How and why do American couples argue?

Taylor OrthDirector of Survey Data Journalism
June 01, 2022, 4:02 PM GMT+0

While all relationships have ups and downs, there is significant variation in how couples respond to disagreement. A recent YouGov poll asked Americans in serious relationships how often they argue, what they argue about, and how those arguments transpire. Most often, people in relationships say they argue about tone of voice and attitude. Other major causes and topics of disagreement are money, communication styles, and household chores. More people in serious relationships say their style of arguing is healthy than say it’s unhealthy. At least half say they sometimes raise their voice and a similar proportion give their partner the silent treatment, while fewer say they swear, name-call, or cry during arguments.

How often do couples argue?

There is a great deal of variation in terms of how often people in serious relationships say they get into arguments or disagreements. Roughly an equal share say they argue once a week or more (30%), once a month or multiple times a month (28%), and once or multiple times per year (32%). Only 3% say they never argue. (Throughout this article when we refer to people who are in a “serious relationship,” we mean people who are married, living together, or say their relationship is serious. People who say they’re in a casual relationship are not included).

Some groups say they argue more frequently than others. While additional data is needed to say which of these two factors is primarily at play, we find that people who are younger and have shorter relationship durations report more frequent arguing. Relationship type appears to have little impact on argument frequency – married couples say they argue about as often as unmarried couples. Arguing is also linked to religiosity: People who are more religious – whether defined by saying religion is very important to them, attending religious services frequently, or praying more often – say they argue with their partner more frequently than do people who report lower levels of religiosity.

What do couples argue about?

What topics do American couples argue about most? The most common response from among a list of options is tone of voice or attitude, which 39% of people in serious relationships say they argue about. The next most frequent responses are money, communication styles, household chores, and relationships with family. People who are younger (as well as people in newer couples) differ from older people (and people in longer-term relationships) in the subjects of their arguments. People under 45 were more likely than those over 45 to say they argue about 17 of the 20 topics asked about. However, the largest age gap was on arguments over tone of voice and attitude, which older people were far more likely to report than younger people.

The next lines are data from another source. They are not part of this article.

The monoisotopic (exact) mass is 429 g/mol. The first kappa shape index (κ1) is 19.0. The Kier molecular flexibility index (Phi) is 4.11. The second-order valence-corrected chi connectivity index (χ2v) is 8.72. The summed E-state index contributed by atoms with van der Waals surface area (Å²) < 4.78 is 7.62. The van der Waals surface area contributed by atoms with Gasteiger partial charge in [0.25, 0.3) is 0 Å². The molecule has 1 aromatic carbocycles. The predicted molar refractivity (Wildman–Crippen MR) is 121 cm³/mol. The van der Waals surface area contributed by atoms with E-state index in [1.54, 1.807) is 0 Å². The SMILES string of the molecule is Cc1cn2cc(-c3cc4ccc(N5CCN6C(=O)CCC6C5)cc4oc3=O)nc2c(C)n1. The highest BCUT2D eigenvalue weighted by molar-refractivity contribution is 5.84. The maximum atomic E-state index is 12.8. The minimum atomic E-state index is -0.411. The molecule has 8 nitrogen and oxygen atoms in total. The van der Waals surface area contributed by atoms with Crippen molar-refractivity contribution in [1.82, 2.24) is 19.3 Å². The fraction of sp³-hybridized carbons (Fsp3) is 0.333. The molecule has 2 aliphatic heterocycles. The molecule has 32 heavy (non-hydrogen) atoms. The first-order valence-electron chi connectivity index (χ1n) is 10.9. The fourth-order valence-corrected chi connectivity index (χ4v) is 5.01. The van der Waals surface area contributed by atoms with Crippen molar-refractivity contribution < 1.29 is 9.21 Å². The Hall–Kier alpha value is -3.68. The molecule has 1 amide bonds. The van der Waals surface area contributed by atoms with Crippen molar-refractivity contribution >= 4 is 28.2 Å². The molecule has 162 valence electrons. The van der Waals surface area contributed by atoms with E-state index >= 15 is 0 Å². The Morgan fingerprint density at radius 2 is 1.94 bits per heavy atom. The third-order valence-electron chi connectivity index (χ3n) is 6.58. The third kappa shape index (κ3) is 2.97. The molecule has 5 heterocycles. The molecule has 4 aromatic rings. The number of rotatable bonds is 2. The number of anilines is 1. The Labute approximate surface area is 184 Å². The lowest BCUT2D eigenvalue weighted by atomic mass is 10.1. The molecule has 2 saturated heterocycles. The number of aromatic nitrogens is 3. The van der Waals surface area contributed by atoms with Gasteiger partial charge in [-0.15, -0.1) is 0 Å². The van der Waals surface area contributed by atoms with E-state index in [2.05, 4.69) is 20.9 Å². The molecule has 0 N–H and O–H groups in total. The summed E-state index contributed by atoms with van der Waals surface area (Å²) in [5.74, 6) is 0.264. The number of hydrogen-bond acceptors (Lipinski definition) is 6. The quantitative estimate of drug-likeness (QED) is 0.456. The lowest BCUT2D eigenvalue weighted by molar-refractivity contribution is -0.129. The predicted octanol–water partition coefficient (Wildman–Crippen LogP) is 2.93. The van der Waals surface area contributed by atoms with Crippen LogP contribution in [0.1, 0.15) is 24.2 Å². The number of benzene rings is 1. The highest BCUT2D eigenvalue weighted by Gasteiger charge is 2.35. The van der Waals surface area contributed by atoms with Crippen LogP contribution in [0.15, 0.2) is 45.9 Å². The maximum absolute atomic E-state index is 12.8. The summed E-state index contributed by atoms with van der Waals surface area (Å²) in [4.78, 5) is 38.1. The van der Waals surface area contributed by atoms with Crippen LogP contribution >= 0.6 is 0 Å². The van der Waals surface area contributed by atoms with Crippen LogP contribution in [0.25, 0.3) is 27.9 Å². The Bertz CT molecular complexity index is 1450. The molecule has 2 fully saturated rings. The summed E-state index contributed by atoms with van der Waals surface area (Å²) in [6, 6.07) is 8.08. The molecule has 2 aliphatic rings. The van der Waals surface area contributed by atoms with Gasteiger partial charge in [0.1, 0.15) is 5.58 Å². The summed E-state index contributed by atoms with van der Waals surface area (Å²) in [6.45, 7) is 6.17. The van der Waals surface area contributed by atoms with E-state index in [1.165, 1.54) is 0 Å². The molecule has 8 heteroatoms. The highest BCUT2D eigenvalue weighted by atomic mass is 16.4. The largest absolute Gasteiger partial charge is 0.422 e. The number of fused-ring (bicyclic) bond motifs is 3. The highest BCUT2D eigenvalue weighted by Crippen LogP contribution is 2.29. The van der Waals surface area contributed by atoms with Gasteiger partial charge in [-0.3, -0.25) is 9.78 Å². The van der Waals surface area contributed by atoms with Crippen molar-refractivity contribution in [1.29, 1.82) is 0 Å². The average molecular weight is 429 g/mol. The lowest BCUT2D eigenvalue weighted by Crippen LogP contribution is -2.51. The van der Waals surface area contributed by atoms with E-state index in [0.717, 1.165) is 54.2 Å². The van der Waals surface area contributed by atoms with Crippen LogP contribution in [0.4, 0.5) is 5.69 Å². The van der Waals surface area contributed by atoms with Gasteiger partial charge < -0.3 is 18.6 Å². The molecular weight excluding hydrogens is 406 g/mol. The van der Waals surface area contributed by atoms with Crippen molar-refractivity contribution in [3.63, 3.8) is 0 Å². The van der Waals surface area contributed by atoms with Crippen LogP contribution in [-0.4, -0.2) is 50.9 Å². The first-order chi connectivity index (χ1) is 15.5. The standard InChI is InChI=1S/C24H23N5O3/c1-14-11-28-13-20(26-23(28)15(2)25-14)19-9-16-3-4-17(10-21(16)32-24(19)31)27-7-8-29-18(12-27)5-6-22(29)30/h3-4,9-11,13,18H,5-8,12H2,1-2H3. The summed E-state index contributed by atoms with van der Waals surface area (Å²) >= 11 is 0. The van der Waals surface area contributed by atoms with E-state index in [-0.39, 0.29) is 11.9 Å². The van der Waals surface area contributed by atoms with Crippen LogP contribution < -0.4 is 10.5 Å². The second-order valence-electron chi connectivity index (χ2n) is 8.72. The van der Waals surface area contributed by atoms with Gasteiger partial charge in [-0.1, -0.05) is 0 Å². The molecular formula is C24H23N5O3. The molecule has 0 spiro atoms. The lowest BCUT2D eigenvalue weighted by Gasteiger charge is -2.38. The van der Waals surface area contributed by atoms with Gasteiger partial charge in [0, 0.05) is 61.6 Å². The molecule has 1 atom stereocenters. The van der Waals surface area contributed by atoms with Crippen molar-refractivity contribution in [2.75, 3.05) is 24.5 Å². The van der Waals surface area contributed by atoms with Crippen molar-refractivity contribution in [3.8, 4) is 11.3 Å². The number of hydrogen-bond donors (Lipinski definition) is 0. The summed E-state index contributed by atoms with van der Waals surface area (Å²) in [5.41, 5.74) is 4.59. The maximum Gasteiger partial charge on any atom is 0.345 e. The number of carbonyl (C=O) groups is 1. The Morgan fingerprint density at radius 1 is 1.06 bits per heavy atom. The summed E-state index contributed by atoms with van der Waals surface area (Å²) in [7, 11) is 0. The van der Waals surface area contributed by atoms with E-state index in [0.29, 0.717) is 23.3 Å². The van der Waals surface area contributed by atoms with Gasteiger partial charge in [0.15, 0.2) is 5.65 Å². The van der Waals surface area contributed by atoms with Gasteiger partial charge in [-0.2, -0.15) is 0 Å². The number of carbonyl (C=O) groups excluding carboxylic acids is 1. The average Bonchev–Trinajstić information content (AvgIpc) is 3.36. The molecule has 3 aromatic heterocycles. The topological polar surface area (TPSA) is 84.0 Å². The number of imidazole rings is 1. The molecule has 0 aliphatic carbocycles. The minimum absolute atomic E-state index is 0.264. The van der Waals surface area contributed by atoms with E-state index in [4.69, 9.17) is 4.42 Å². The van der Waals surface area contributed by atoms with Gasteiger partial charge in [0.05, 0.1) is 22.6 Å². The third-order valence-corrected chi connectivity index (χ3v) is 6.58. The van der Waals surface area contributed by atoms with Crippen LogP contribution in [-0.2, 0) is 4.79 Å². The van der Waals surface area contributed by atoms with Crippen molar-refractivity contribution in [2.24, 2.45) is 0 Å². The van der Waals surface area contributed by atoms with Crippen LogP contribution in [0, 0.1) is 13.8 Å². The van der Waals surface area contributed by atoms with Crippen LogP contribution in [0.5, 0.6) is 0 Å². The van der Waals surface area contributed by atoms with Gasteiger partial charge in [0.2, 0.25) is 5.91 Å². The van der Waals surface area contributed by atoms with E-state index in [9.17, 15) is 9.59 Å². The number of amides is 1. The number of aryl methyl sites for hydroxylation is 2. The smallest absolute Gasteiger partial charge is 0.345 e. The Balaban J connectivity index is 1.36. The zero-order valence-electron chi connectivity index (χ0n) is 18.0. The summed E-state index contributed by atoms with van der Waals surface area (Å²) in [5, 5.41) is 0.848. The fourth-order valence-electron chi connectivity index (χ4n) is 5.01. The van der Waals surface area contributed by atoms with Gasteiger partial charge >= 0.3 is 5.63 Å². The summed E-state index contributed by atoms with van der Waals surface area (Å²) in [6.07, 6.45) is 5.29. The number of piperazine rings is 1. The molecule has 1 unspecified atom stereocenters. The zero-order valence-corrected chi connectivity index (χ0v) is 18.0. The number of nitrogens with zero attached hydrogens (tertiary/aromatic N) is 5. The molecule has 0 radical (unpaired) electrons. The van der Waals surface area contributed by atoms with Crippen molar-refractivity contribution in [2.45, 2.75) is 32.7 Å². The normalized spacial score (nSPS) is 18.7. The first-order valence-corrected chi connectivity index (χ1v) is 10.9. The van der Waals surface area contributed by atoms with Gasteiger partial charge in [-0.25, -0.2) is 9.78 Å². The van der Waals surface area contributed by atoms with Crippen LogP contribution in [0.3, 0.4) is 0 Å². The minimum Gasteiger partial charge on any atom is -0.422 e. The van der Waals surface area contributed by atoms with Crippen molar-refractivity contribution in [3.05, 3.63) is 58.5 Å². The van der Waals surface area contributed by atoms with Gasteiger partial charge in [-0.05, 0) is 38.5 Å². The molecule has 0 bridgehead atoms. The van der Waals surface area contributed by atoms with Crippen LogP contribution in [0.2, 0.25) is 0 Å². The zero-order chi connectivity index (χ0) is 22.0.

How do couples argue?

Half of Americans in serious relationships (50%) say they have a very or somewhat healthy style of arguing with their partner, while 30% say their style of arguing is very or somewhat unhealthy. What types of potentially unhealthy behavior do couples report during arguments? We asked people how often they and their partner display four types of behaviors during disagreements including raising their voice, giving the silent treatment, swearing or name-calling, and crying. Few say these behaviors come up frequently during their arguments, though a significant share of people say they exhibit each of them at least some of the time:

  • Raising your voice: 26% say they do this always or most of the time, 49% say some of the time, and 19% say never.
  • Giving the silent treatment: 19% say always or most of the time, 41% some of the time, and 31% never.
  • Swearing or name-calling: 12% say always or most of the time, 27% some of the time, and 53% never.
  • Crying: 14% say always or most of the time, 29% some of the time, and 51% never.

We also asked people whether their fights sometimes become physical, with their partner pushing, shoving, slapping, or hitting them. (At the start of the survey, respondents were shown a warning that the survey would include questions about domestic violence and were given the option to opt out of taking it.) While few (5%) say this happens in all or most of their fights, 14% say this happens at least some of the time; 81% say their partner never becomes physical towards them. Some groups are more likely to report violent interactions than others, including adults under 45, people with children under 18, and people with a high-school degree or less.

People who say their fights sometimes become physical are more likely to report that they’ve been to couples therapy: 31% say they have, compared to 16% of all people in serious relationships.

Nearly half of people in serious relationships say they feel like they get into the same arguments over and over again, and about one in five say their arguments sometimes last 24 hours or more. About one-third of people with children under 18 (35%) say they sometimes get into arguments with their partner in front of their children. One in five (20%) say they argue in front of friends and 16% report arguing in public places.

— Carl Bialik and Linley Sanders contributed to this article.

This poll was conducted on April 29 - May 5, 2022, among 1,000 U.S. adult citizens. Explore more on the methodology and data for this U.S. News Poll.

Image: Photo by Timur Weber